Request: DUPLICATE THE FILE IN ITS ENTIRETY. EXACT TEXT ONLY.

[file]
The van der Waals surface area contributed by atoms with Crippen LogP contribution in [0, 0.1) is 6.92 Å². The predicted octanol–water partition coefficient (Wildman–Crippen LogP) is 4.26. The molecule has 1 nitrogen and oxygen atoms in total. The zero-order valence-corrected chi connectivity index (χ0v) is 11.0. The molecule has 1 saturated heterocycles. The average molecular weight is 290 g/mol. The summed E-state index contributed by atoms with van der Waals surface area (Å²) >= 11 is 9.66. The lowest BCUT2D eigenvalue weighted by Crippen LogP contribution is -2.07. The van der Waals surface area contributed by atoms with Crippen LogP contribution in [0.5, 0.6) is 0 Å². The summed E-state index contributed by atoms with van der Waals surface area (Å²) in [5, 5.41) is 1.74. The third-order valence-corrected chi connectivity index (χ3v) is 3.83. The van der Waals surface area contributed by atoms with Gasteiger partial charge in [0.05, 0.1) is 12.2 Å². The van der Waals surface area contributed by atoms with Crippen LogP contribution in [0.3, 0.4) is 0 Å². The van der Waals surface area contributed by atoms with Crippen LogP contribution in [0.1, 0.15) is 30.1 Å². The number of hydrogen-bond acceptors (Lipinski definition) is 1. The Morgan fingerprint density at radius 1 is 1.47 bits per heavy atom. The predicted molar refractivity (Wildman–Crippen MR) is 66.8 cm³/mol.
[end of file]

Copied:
The van der Waals surface area contributed by atoms with Crippen LogP contribution in [0, 0.1) is 6.92 Å². The predicted octanol–water partition coefficient (Wildman–Crippen LogP) is 4.26. The molecule has 1 nitrogen and oxygen atoms in total. The zero-order valence-corrected chi connectivity index (χ0v) is 11.0. The molecule has 1 saturated heterocycles. The average molecular weight is 290 g/mol. The summed E-state index contributed by atoms with van der Waals surface area (Å²) >= 11 is 9.66. The lowest BCUT2D eigenvalue weighted by Crippen LogP contribution is -2.07. The van der Waals surface area contributed by atoms with Crippen LogP contribution in [0.5, 0.6) is 0 Å². The summed E-state index contributed by atoms with van der Waals surface area (Å²) in [5, 5.41) is 1.74. The third-order valence-corrected chi connectivity index (χ3v) is 3.83. The van der Waals surface area contributed by atoms with Gasteiger partial charge in [0.05, 0.1) is 12.2 Å². The van der Waals surface area contributed by atoms with Crippen LogP contribution in [0.3, 0.4) is 0 Å². The van der Waals surface area contributed by atoms with Crippen LogP contribution in [0.1, 0.15) is 30.1 Å². The number of hydrogen-bond acceptors (Lipinski definition) is 1. The Morgan fingerprint density at radius 1 is 1.47 bits per heavy atom. The predicted molar refractivity (Wildman–Crippen MR) is 66.8 cm³/mol.